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  • Further Education Society of Alberta

Learning to Cook as a Family

Cooking as a family is a great way to learn and bond over something we do daily, eating! By involving kids, you can nurture healthy eating habits, increase their confidence, share culture and family traditions, and even encourage picky eaters to try foods they helped prepare. It also builds early math, science and reading, through life skills like measuring ingredients, following instructions, learning about temperature, time and practising new vocabulary.

It doesn’t have to be daunting, either! On the surface, it seems like an activity that could be filled with stress and mess. It’s also important to practice kitchen safety and keep young children away from sharp knives and hot stoves. But there are ways to keep it simple and plenty of age-appropriate tasks for all ages.

Here are some tips and resources to get you started. Remember, you don’t have to use all of these! Pick what works and start slowly. Plan a meal around a favourite food item, or start by making a weekend lunch together rather than dinner on a busy school night.

Planning meals

Collaborate with your kids when planning meals and grocery shopping. They can help by choosing a recipe or a food to plan a meal around, with checking the fridge and cupboards for what you need, checking flyers to see what foods are on sale, or you could write a shopping list together.

Some extra inspiration:

  • Choose a favourite colour or movie and plan a meal around it

  • Choose a country and some new foods from the country

Grocery shopping

Grocery shopping can be a chance to learn! On a trip to the grocery store, have your kids pick something like a new fruit or vegetable to incorporate into a recipe. Ask them to help find ingredients, count the number of items being added to the shopping cart, or tick items off the shopping list.

Encourage them to notice all the environmental print: signs, labels, and logos on food items. Older kids can help by reading food labels and picking the healthier food, and you can help a younger kid to find a particular brand or type of cereal from all the boxes.

Preparing and cooking food

If using a recipe, read it together. There are so many interesting words to learn when cooking! Talk about what you need before starting. What kitchen utensils will you need to use? A whisk or measuring cup? What ingredients do you need? Cinnamon? Basil? Hearing and seeing words within a real-life application equip us to better understand and remember the words and their meanings.

Offer things to taste, it’s a great way to get kids trying and talking about different flavours (sweet, spicy, sour, salty) as well as textures (smooth, crunchy, etc) and make a physical connection to the descriptive words used.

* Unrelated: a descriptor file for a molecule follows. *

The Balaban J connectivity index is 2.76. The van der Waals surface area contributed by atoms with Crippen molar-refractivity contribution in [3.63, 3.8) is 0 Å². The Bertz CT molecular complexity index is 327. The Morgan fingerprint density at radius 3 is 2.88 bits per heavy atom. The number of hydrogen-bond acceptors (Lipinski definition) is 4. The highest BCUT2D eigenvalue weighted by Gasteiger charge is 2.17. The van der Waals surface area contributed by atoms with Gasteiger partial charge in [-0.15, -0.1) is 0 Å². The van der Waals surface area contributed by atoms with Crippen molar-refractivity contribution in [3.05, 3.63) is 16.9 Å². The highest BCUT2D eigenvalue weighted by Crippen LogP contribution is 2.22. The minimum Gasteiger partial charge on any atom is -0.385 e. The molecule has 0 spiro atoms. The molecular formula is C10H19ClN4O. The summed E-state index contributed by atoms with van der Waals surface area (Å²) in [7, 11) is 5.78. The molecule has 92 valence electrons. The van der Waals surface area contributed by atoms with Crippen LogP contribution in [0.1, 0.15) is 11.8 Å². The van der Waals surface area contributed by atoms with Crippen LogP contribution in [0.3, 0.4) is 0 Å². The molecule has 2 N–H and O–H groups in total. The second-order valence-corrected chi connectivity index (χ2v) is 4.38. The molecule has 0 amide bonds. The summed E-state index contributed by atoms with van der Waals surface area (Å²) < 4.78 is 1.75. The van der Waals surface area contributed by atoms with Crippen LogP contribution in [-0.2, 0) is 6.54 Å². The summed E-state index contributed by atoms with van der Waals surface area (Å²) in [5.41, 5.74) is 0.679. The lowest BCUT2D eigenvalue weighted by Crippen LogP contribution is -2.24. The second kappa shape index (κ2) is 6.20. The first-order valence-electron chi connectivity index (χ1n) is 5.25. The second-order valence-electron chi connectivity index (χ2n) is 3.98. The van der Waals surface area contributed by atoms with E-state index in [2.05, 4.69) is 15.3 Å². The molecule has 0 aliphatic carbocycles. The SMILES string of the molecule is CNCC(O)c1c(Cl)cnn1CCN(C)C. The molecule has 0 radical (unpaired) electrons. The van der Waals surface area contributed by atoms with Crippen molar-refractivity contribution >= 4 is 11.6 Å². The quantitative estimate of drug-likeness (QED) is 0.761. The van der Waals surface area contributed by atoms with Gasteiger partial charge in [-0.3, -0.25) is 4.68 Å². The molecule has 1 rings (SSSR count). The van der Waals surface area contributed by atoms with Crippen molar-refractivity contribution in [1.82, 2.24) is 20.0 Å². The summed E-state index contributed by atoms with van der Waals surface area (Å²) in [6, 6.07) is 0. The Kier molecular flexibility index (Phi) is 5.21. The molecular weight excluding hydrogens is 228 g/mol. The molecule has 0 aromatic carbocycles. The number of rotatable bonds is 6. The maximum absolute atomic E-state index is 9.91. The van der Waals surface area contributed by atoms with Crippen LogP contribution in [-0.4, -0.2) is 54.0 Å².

Age-appropriate tasks

There are jobs in the kitchen, most ages. Younger kids can wash produce, count, measure, and hand mix. Older kids can stir food, grate, and even chop with some extra protection and supervision.

Canada’s Food Guide is a great resource with a comprehensive list of tasks by age:

Some extra inspiration:

  • Make homemade beverages like smoothies

  • Let kids get creative with presentation, arrange the food into a face or other artwork

Food related activities

If you’re looking for something different, there are lots of great food related activities you can do as a family.

You can try:

· Growing herbs and vegetables

· Watching a cooking show

· Taking a trip to the farmer’s market

· Picking berries or visiting an orchard

· Reading books about food and cooking, not just recipe books but stories

If you’re looking for more, there are lots of great resources for cooking and eating as a family. We’ve gathered just a few below as a start. Don’t forget to have fun! When you’re cooking with kids you’re not just making a meal - you’re developing skills, confidence and good habits for life. Maybe someday they will even cook you as delicious meal!

A few resources

Canada’s food guide:

There are lots of great food blogs and websites with family friendly recipes. These are just two Canadian ones:

Two fun children’s books that talk about food:

I will never not ever eat a tomato

By Lauren Child

Lola is a fussy eater. A very fussy eater. She won't eat her carrots (until her brother Charlie reveals that they're orange twiglets from Jupiter). She won't eat her mashed potatoes (until Charlie explains that they're cloud fluff from the pointiest peak of Mount Fuji). There are many things Lola won't eat, including - and especially - tomatoes. Or will she? Two endearing siblings star in a witty story about the triumph of imagination over proclivity. – Goodreads

Dragons love tacos

Written by Adam Rubin and illustrated by Daniel Salmieri

This scrumptious New York Times bestseller has a lot of kick! Dragons love tacos. They love chicken tacos, beef tacos, great big tacos, and teeny tiny tacos. So if you want to lure a bunch of dragons to your party, you should definitely serve tacos. Buckets and buckets of tacos. Unfortunately, where there are tacos, there is also salsa. And if a dragon accidentally eats spicy salsa ... oh, boy. You're in red-hot trouble. The award-winning team behind Those Darn Squirrels! has created an unforgettable, laugh-until-salsa-comes-out-of-your-nose tale of new friends and the perfect snack.

Our Literacy and Parenting Skills workshops are a great way to connect with other parents and learn techniques to strengthen your children’s learning and literacy skills. They cover all kinds of parenting topics, including food!

You can email if you’re interested in attending a workshop in Calgary.



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